I was recently invited to comment on Rafael Correa and his relationship with the media for Al Jazeera’s Listening Post. We’ve covered the issue in Global Voices, and I wrote about Correa’s victory in the libel case against El Universo in this blog in February.
My response was recorded after Correa announced he would pardon the journalists involved in the El Universo libel case and drop the case against two other journalists for their book ‘Big Brother.’
The pardon put an artificial “end” to this battle between Correa and the media, but press freedom is likely to continue its decline in Ecuador. Carlos Lauría from the Committee to Protect Journalists reported that Correa is following the steps of other Latin American leaders (including Hugo Chávez in Venezuela and Daniel Ortega in Nicaragua) who use state media and other means to discredit journalists.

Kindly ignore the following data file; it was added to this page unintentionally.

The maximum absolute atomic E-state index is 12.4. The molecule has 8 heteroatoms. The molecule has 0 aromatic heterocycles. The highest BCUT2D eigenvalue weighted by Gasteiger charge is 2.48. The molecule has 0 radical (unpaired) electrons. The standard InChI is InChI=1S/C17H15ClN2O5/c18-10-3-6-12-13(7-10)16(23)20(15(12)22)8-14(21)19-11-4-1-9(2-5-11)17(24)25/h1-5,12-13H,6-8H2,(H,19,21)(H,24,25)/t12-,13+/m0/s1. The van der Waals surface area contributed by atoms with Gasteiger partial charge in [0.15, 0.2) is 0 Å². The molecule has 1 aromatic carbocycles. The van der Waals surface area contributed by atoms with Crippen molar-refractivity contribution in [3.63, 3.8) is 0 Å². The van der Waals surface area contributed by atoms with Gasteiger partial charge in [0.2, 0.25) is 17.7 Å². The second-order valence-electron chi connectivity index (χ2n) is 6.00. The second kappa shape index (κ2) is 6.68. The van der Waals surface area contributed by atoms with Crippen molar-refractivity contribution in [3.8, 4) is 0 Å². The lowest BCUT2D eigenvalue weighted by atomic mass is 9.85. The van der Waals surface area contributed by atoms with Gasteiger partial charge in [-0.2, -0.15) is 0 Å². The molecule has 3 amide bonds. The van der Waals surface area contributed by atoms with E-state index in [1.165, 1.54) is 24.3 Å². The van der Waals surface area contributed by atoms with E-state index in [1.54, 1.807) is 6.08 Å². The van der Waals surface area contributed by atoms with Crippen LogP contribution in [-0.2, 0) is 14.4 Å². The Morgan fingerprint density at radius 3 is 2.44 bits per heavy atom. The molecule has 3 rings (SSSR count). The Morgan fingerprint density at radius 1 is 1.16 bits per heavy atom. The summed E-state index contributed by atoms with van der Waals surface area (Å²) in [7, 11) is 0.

But let’s look beyond traditional media: How does this atmosphere affect Ecuadorian citizen journalists, bloggers, and netizens in general? Will netizens that criticize the Ecuadorian government receive cyber-attacks and harassment like we’ve seen in Venezuela? The two cases set a very negative precedent (as I point out in the video), not just for freedom of the press, but for freedom of expression in general.
Watch the whole show below, click here to watch the segment on Correa and the media, or click here to skip to my comment.